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William Hancock v. Kevin Byrnes

February 10, 2011

WILLIAM HANCOCK, PETITIONER,
v.
KEVIN BYRNES, RESPONDENT.



The opinion of the court was delivered by: Pisano, District Judge

NOT FOR PUBLICATION

OPINION

This matter is before the court pursuant to a petition for a writ of habeas corpus under 28 U.S.C. § 2254. For the reasons stated below, the petition will be dismissed.

BACKGROUND

Petitioner was convicted in New Jersey state court on October 18, 2006 for possession of a controlled dangerous substance. He was sentenced to an eight-year prison term, with 4 years of parole ineligibility. Petitioner, through counsel Kevin Byrnes, appealed his conviction and sentence to the Superior Court of New Jersey, Appellate Division ("Appellate Division"), which affirmed. See State v. Hancock, 2008 WL 5101268 (N.J. App. Div. Dec. 5, 2008). The New Jersey Supreme Court denied certification of Petitioner's petition on March 23, 2009. See State v. Hancock, 198 N.J. 474 (2009).

In this petition, Petitioner asserts that his trial and appellate counsel, Kevin G. Byrnes, committed legal malpractice and violated his Sixth Amendment rights in representing him through the criminal process. Petitioner asserts that he is barred from further state court action due to Byrnes failure to properly perform his duties. He also claims that during trial, the prosecutor told the jury that Petitioner was guilty because he did not testify.

Petitioner did not file a post-conviction relief ("PCR") motion in state court. Nor did he raise his claims concerning ineffective assistance of counsel in his appeal in state court. Petitioner did raise the prosecutorial claim regarding the prosecutor commenting on his failure to testify before the state courts on direct appeal.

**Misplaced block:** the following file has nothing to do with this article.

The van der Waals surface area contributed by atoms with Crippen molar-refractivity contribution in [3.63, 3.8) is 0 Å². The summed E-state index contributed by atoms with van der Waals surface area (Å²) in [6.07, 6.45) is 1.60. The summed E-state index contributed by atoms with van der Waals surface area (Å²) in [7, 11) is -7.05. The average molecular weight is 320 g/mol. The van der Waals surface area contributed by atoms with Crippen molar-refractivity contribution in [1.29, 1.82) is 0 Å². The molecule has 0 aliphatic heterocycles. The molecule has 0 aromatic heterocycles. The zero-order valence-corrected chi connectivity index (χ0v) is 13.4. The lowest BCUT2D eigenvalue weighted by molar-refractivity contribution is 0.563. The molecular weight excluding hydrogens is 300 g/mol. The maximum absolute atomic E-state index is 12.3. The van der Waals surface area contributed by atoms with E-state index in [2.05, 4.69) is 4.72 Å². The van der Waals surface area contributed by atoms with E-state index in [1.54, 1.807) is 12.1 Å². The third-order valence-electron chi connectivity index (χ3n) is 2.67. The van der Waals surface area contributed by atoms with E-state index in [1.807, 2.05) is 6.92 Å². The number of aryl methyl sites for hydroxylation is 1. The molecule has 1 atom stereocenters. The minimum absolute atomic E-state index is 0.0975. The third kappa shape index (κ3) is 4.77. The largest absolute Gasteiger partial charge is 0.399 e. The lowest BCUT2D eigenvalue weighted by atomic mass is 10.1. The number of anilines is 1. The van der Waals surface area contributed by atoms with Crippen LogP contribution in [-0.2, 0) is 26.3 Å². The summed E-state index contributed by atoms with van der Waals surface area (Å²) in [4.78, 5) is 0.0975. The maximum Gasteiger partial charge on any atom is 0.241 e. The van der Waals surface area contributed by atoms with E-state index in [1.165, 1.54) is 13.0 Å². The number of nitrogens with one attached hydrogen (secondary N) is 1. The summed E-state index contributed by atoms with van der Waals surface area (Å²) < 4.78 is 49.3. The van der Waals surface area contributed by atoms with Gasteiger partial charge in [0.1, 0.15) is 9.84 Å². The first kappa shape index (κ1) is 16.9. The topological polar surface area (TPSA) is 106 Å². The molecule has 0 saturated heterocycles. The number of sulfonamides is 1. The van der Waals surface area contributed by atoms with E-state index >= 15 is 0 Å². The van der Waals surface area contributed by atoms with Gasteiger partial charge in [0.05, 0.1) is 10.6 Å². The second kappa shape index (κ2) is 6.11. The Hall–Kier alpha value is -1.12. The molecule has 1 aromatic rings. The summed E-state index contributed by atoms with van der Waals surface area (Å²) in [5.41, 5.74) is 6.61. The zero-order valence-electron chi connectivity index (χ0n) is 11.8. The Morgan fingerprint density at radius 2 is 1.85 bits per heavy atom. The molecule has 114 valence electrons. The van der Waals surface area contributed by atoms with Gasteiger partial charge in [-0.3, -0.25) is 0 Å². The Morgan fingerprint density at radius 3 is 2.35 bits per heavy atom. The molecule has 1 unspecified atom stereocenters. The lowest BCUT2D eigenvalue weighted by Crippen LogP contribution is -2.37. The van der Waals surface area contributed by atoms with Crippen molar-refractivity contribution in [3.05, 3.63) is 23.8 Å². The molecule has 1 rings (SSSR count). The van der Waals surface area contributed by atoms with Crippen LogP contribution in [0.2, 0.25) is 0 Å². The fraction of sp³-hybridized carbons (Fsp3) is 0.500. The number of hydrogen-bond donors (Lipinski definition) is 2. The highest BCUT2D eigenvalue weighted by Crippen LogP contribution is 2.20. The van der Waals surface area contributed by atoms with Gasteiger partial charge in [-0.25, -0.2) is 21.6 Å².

ANALYSIS

A. Pro Se Pleading

Petitioner brings his habeas petition as a pro se litigant. A pro se pleading is held to less stringent standards than more formal pleadings drafted by lawyers. See Estelle v. Gamble, 429 U.S. 97, 106 (1976); Haines v. Kerner, 404 U.S. 519, 520 (1972). A pro se habeas petition and any supporting submissions must be construed liberally and with a measure of tolerance. See Royce v. Hahn, 151 F.3d 116, 118 (3d Cir. 1998); Lewis v. Attorney General, 878 F.2d 714, 721-22 (3d Cir. 1989); United States v. Brierley, 414 F.2d 552, 555 (3d Cir. 1969), cert. denied, 399 U.S. 912 (1970). Nevertheless, a federal district court can dismiss a habeas corpus petition if it appears from the face of the petition that the petitioner is not entitled to relief. See Lonchar v. Thomas, 517 U.S. 314, 320 (1996); Siers v. Ryan, 773 F.2d 37, 45 (3d Cir. 1985), cert. denied, 490 U.S. 1025 (1989). See also 28 U.S.C. §§ 2243, 2255.

B. Proper Respondent

Petitioner has not named the proper respondent in his petition. Petitioner names only Kevin Byrnes, Esq., as the respondent. As noted, Mr. Byrnes was Petitioner's counsel at trial and on direct appeal.

According to Rule 2(a) of the Rules Governing Section 2254 Cases in the United States District Courts, "If the petitioner is currently in custody under a state-court judgment, the petition must name as respondent the state officer who has custody." Therefore, the proper respondent would have been the warden or administrator of the facility in which Petitioner was detained at the time he filed his petition. However, in this case, since Petitioner is now released, if Petitioner is on parole due to the state judgment he is attacking, the named respondent should be the particular parole officer responsible for his supervision. If Petitioner is not on parole, the proper respondent ...


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